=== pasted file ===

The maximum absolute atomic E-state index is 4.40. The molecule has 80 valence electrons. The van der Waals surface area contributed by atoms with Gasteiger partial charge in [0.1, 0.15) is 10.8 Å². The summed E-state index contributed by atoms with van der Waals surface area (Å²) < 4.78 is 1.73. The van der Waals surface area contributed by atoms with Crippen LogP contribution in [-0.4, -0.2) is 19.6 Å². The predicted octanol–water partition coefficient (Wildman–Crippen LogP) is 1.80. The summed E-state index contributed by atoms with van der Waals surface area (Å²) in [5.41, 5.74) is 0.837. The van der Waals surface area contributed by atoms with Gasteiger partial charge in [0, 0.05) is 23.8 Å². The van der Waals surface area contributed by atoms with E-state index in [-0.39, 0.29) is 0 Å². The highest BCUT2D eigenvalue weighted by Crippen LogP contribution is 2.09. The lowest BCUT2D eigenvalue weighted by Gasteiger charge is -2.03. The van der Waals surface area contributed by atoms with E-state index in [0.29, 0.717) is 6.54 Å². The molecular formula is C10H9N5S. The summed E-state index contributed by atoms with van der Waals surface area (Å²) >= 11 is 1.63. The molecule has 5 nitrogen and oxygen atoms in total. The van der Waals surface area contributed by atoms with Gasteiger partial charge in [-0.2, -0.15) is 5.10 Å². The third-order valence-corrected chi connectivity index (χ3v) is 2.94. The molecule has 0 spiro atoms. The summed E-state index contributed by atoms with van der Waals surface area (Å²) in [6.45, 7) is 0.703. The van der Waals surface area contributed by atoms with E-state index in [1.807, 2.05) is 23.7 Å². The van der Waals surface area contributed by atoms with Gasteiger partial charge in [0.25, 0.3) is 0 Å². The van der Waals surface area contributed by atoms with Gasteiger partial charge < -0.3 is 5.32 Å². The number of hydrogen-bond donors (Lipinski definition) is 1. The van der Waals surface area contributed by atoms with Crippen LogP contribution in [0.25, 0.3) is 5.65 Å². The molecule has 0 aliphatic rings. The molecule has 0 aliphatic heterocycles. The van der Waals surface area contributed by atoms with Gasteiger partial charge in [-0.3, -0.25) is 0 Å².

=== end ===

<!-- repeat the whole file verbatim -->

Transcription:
The maximum absolute atomic E-state index is 4.40. The molecule has 80 valence electrons. The van der Waals surface area contributed by atoms with Gasteiger partial charge in [0.1, 0.15) is 10.8 Å². The summed E-state index contributed by atoms with van der Waals surface area (Å²) < 4.78 is 1.73. The van der Waals surface area contributed by atoms with Crippen LogP contribution in [-0.4, -0.2) is 19.6 Å². The predicted octanol–water partition coefficient (Wildman–Crippen LogP) is 1.80. The summed E-state index contributed by atoms with van der Waals surface area (Å²) in [5.41, 5.74) is 0.837. The van der Waals surface area contributed by atoms with Gasteiger partial charge in [0, 0.05) is 23.8 Å². The van der Waals surface area contributed by atoms with E-state index in [-0.39, 0.29) is 0 Å². The highest BCUT2D eigenvalue weighted by Crippen LogP contribution is 2.09. The lowest BCUT2D eigenvalue weighted by Gasteiger charge is -2.03. The van der Waals surface area contributed by atoms with E-state index in [0.29, 0.717) is 6.54 Å². The molecular formula is C10H9N5S. The summed E-state index contributed by atoms with van der Waals surface area (Å²) >= 11 is 1.63. The molecule has 5 nitrogen and oxygen atoms in total. The van der Waals surface area contributed by atoms with Gasteiger partial charge in [-0.2, -0.15) is 5.10 Å². The third-order valence-corrected chi connectivity index (χ3v) is 2.94. The molecule has 0 spiro atoms. The summed E-state index contributed by atoms with van der Waals surface area (Å²) in [6.45, 7) is 0.703. The van der Waals surface area contributed by atoms with E-state index in [1.807, 2.05) is 23.7 Å². The van der Waals surface area contributed by atoms with Gasteiger partial charge in [0.25, 0.3) is 0 Å². The van der Waals surface area contributed by atoms with Gasteiger partial charge < -0.3 is 5.32 Å². The number of hydrogen-bond donors (Lipinski definition) is 1. The van der Waals surface area contributed by atoms with Crippen LogP contribution in [0.25, 0.3) is 5.65 Å². The molecule has 0 aliphatic rings. The molecule has 0 aliphatic heterocycles. The van der Waals surface area contributed by atoms with Gasteiger partial charge in [-0.3, -0.25) is 0 Å².